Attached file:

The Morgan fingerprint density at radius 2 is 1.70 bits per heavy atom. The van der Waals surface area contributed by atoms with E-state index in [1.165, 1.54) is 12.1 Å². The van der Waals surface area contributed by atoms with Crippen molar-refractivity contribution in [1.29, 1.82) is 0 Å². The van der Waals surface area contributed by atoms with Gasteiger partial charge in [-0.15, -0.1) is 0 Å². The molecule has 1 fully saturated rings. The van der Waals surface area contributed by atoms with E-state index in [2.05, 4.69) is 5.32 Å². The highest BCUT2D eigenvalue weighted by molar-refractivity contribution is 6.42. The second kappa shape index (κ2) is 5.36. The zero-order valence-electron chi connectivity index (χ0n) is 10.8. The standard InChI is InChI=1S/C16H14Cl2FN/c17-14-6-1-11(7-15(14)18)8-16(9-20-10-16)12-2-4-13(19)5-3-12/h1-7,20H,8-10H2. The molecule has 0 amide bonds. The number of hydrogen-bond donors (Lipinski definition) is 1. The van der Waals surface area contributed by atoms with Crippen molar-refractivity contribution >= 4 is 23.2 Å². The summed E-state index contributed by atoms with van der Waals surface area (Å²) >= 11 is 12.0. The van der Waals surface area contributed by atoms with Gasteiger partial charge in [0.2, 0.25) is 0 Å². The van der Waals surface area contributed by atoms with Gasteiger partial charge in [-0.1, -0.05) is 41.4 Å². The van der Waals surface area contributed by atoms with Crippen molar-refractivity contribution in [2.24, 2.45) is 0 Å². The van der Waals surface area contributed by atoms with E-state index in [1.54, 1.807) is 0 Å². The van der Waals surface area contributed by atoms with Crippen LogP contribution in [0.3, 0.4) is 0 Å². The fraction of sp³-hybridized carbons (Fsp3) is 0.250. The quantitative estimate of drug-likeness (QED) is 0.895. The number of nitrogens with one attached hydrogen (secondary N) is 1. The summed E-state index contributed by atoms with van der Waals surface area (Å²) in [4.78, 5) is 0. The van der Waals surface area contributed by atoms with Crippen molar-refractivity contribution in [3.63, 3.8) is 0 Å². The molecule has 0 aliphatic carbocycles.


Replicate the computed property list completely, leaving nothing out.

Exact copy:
The Morgan fingerprint density at radius 2 is 1.70 bits per heavy atom. The van der Waals surface area contributed by atoms with E-state index in [1.165, 1.54) is 12.1 Å². The van der Waals surface area contributed by atoms with Crippen molar-refractivity contribution in [1.29, 1.82) is 0 Å². The van der Waals surface area contributed by atoms with Gasteiger partial charge in [-0.15, -0.1) is 0 Å². The molecule has 1 fully saturated rings. The van der Waals surface area contributed by atoms with E-state index in [2.05, 4.69) is 5.32 Å². The highest BCUT2D eigenvalue weighted by molar-refractivity contribution is 6.42. The second kappa shape index (κ2) is 5.36. The zero-order valence-electron chi connectivity index (χ0n) is 10.8. The standard InChI is InChI=1S/C16H14Cl2FN/c17-14-6-1-11(7-15(14)18)8-16(9-20-10-16)12-2-4-13(19)5-3-12/h1-7,20H,8-10H2. The molecule has 0 amide bonds. The number of hydrogen-bond donors (Lipinski definition) is 1. The van der Waals surface area contributed by atoms with Crippen molar-refractivity contribution >= 4 is 23.2 Å². The summed E-state index contributed by atoms with van der Waals surface area (Å²) >= 11 is 12.0. The van der Waals surface area contributed by atoms with Gasteiger partial charge in [0.2, 0.25) is 0 Å². The van der Waals surface area contributed by atoms with Gasteiger partial charge in [-0.1, -0.05) is 41.4 Å². The van der Waals surface area contributed by atoms with Crippen molar-refractivity contribution in [2.24, 2.45) is 0 Å². The van der Waals surface area contributed by atoms with E-state index in [1.54, 1.807) is 0 Å². The van der Waals surface area contributed by atoms with Crippen LogP contribution in [0.3, 0.4) is 0 Å². The fraction of sp³-hybridized carbons (Fsp3) is 0.250. The quantitative estimate of drug-likeness (QED) is 0.895. The number of nitrogens with one attached hydrogen (secondary N) is 1. The summed E-state index contributed by atoms with van der Waals surface area (Å²) in [4.78, 5) is 0. The van der Waals surface area contributed by atoms with Crippen molar-refractivity contribution in [3.63, 3.8) is 0 Å². The molecule has 0 aliphatic carbocycles.